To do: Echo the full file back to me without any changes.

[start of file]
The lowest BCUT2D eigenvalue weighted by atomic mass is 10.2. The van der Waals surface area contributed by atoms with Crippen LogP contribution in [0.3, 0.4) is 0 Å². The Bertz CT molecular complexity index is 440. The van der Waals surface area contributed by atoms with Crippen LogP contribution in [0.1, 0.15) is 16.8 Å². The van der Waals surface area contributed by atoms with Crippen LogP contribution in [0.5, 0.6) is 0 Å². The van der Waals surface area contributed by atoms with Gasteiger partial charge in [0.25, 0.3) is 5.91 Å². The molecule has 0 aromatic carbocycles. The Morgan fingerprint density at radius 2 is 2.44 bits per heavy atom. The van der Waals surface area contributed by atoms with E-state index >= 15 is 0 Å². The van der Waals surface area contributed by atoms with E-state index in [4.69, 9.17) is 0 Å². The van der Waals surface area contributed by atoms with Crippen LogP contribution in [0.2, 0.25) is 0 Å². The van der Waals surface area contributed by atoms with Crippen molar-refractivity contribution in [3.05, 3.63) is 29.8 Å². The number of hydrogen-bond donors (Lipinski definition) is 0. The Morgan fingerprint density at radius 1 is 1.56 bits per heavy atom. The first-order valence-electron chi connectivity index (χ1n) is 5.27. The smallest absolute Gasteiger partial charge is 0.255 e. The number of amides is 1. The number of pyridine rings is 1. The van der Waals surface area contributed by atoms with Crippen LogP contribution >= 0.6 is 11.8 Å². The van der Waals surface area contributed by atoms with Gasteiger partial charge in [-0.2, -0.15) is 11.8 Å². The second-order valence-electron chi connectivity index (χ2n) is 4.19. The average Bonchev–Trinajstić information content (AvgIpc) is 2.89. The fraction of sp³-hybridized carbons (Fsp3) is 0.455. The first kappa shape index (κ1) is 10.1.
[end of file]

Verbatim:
The lowest BCUT2D eigenvalue weighted by atomic mass is 10.2. The van der Waals surface area contributed by atoms with Crippen LogP contribution in [0.3, 0.4) is 0 Å². The Bertz CT molecular complexity index is 440. The van der Waals surface area contributed by atoms with Crippen LogP contribution in [0.1, 0.15) is 16.8 Å². The van der Waals surface area contributed by atoms with Crippen LogP contribution in [0.5, 0.6) is 0 Å². The van der Waals surface area contributed by atoms with Gasteiger partial charge in [0.25, 0.3) is 5.91 Å². The molecule has 0 aromatic carbocycles. The Morgan fingerprint density at radius 2 is 2.44 bits per heavy atom. The van der Waals surface area contributed by atoms with E-state index >= 15 is 0 Å². The van der Waals surface area contributed by atoms with E-state index in [4.69, 9.17) is 0 Å². The van der Waals surface area contributed by atoms with Crippen LogP contribution in [0.2, 0.25) is 0 Å². The van der Waals surface area contributed by atoms with Crippen molar-refractivity contribution in [3.05, 3.63) is 29.8 Å². The number of hydrogen-bond donors (Lipinski definition) is 0. The Morgan fingerprint density at radius 1 is 1.56 bits per heavy atom. The first-order valence-electron chi connectivity index (χ1n) is 5.27. The smallest absolute Gasteiger partial charge is 0.255 e. The number of amides is 1. The number of pyridine rings is 1. The van der Waals surface area contributed by atoms with Crippen LogP contribution >= 0.6 is 11.8 Å². The van der Waals surface area contributed by atoms with Gasteiger partial charge in [-0.2, -0.15) is 11.8 Å². The second-order valence-electron chi connectivity index (χ2n) is 4.19. The average Bonchev–Trinajstić information content (AvgIpc) is 2.89. The fraction of sp³-hybridized carbons (Fsp3) is 0.455. The first kappa shape index (κ1) is 10.1.